Take a ride with me now on the Wayback Machine to the late ‘70s: a time of platform shoes and mood rings and the Fonz; a time when bands such as Foreigner and Boston and Cheap Trick ruled the FM airwaves; and a time when a little old band from North Carolina called Nantucket launched itself onto the charts and into the national consciousness with a song called Heartbreaker — a rock monster that rumbled through the God-awful age of disco like a sledgehammer smashing a mirror ball.
    Well, squeeze into those bell bottoms and dust off the Pet Rock, because Nantucket is coming to Fayetteville on June 19 for the Fayetteville After Five series of free performances held at Festival Park.{mosimage}
    And before you head to festival Park, make sure you leave behind your visons of potbellied old rockers attempting to relive the glory of their past by stumbling out of retirement with maybe one or two members of the original lineup, shuffling across the stage as if sleepwalking and spitting out rock oldies to former groupies who recently signed up with AARP — this is the original Nantucket, rocking out with the same spirit of ‘78, albeit with a few new twists.
    "It’s still fun and we still kick ass," said Mike Uzzell, the band’s manager and keyboardist. "It’s great to look into the faces of our fans and watch them remember the old days. You know, they say you can’t go back in time, but when we’re playing and I look out into the audience, I see all these people suddenly going back 25 years to when they were in high school listening to Heartbreaker on the eight-track."
    Despite their past glories, Nantucket won’t just be performing 20 different versions of Heartbreaker and Born in a Honky Tonk. The band — which has toured with such rock heavyweights as AC/DC, Ted Nugent and the Atlanta Rhythm Section —  adds a new, often humorous angles to some old standards.
    "We do a very popular takeoff on Rocky Top called Hawgater Top, as in halter top," said Uzzell. “And since we have such an outstanding saxophone player (Eddie Blair) we do a cover of Junior Walker and the All-Stars’ Shotgun which just knocks people out. Folks who have never heard a saxophone come up to Eddie after the shows and tell him how impressed they are with his playing."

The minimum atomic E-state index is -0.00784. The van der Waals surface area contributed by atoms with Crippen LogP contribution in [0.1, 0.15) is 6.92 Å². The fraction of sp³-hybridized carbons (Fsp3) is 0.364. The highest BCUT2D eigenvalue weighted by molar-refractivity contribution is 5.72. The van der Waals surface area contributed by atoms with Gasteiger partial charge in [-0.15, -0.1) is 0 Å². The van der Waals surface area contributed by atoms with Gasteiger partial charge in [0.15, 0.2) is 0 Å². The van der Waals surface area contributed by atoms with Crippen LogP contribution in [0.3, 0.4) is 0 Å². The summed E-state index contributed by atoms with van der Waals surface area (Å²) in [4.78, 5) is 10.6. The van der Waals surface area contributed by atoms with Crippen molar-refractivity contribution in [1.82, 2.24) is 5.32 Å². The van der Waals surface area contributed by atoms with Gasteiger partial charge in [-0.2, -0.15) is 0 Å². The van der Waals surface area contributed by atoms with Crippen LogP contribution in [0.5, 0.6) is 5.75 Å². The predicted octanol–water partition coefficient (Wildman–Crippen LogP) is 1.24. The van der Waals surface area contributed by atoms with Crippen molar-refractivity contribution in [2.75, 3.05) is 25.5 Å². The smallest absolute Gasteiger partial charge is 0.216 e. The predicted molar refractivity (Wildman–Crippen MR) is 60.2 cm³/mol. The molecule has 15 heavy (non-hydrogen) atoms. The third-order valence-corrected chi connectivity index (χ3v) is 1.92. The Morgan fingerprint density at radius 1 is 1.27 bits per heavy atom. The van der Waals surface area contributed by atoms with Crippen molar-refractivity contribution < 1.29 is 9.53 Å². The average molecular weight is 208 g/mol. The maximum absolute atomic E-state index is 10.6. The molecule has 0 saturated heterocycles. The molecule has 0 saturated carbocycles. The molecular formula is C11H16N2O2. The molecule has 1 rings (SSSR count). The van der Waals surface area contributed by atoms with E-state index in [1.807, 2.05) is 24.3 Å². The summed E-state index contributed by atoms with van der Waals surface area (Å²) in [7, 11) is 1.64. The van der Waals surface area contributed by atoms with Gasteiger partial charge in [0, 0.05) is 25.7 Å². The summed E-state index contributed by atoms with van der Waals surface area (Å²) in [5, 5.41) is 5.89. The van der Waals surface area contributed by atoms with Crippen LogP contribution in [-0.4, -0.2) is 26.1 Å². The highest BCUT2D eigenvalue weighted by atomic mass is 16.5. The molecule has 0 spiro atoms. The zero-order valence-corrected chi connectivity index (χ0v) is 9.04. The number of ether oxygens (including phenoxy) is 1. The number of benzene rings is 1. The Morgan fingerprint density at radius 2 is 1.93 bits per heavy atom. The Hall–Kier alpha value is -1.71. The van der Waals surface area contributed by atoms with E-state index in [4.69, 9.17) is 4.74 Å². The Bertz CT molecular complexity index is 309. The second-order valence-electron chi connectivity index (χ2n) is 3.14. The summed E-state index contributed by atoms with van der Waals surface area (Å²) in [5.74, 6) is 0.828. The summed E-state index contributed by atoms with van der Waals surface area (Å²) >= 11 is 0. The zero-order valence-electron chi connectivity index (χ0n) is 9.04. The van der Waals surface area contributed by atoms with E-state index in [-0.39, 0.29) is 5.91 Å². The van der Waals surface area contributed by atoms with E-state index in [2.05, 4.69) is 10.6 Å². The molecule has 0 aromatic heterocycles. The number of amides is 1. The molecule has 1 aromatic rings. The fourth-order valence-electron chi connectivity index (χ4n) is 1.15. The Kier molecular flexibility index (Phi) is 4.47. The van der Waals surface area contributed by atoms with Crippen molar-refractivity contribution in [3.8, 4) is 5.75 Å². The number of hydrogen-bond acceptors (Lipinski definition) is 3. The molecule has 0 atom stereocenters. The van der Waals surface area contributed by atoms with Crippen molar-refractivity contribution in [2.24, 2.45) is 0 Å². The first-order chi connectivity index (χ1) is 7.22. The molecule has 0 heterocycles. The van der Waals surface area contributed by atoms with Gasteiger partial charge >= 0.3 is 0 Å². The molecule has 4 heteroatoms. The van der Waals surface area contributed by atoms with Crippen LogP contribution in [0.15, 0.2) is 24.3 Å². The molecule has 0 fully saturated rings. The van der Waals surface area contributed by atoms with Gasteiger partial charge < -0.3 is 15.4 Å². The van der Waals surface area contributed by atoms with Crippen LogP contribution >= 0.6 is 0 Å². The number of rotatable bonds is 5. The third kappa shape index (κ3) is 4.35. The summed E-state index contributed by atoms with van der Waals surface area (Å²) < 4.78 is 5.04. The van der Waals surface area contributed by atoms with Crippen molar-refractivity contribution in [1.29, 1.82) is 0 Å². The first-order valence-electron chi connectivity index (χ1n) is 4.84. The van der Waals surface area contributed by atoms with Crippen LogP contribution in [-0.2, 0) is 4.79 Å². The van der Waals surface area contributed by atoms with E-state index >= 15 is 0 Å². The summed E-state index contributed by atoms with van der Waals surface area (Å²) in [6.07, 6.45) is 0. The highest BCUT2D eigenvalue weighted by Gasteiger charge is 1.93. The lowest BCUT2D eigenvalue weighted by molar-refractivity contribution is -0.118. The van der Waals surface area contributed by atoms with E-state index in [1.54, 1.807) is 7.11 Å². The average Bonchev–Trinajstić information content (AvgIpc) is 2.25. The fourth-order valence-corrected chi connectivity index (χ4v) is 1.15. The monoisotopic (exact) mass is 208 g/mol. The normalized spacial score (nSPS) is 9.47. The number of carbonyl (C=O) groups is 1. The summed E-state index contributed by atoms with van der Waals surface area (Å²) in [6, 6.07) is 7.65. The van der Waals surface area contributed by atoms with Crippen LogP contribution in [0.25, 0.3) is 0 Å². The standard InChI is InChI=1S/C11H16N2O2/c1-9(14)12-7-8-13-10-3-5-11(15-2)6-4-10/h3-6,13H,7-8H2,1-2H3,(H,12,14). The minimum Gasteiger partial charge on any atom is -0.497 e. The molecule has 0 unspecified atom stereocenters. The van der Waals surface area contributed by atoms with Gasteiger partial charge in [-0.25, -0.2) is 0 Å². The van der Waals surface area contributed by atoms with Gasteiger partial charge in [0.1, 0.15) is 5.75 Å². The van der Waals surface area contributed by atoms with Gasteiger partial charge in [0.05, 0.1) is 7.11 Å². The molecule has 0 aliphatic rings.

And it’s not just the old guard — the 40- and 50-somethings — who come to the shows and root on one of the best rock bands to ever hail from the Tar Heel state; Uzzell says the band is also popular with a younger crowd that is rediscovering why Nantucket was so popular in the ‘70s and early ‘80s.
    Known for their dynamic live shows, Nantucket is fronted by lead singer and brother of Mike Uzzell, Larry Uzzell, who also plays the harmonica and trombone. Back in the band’s heyday, he also played the heartstrings of female fans as a true, long-maned rock ‘n’ roll heartthrob. He was the face of Nantucket when it was featured in countless newspaper and magazine article, including such iconic publications from the ‘70’s and ‘80s as Hit Parader, Grooves and Rock Scene.
    Other band members include the aforementioned Blair on sax; Mark Downing and Tommy Redd on guitar; Thumbs Johnson on bass; and Kenny Soule on drums. Soule, who joined Nantucket in 1972, is nationally known for his chops: in 2000, Soule was invited to participate in the Experience Music Project in Seattle as part of the museum’s first Innovator’s Series — a tribute to Jimi Hendrix. There, he played alongside such notable musicians as Johnny Reznick (Goo Goo Dolls), Kenny Wayne Shepard, and Double Trouble. Soule left Nantucket in 1981 to form the legendary rock trio PKM, which was a top attraction at North Carolina clubs in the early ‘80s, and went on to tour with Blue Oyster Cult and Ozzy Osbourne before the band sparkled out and faded away in 1988.
While some of the sparkle may be missing, the old magic hasn’t completely faded away from Nantucket — the members just a grew a little older, a little wiser, and took day jobs.
    "We don’t tour nationwide like we used to," said Mike Uzzell. "We do maybe 15-16 select shows a year. We don’t really leave the state much, except for a show in South Carolina now and then, because we all have regular jobs and business interests. One of our members is a realtor in Raleigh, and my brother Larry and me run a cable business. Besides, it’s pretty tough standing on stage for an hour and 45 minutes."
    Though Nantucket has released just a handful of albums — the last being 1995’s "Still Live After All These Years" — you can order the band’s recordings, including a Nantucket box set, from the Myspace page, www.myspace.com/nantucketband. You can also book the band for a performance at this site and purchase Nantucket T-shirts with the famous lobster album cover from their first LP, as well as posters and even a Nantucket calendar magnet — the latter especially appropriate for a band that takes its listeners back in time.
Fayetteville After Five is a free event held at Festival Park, starting at 5:30 p.m. and ending at about 9:30 p.m. It is a fund-raiser for the Fayetteville Museum of Art.

Tim Wilkins, Associate Editor
COMMENTS? 484-6200 ext. 105 or tim@upandcomingweekly.com

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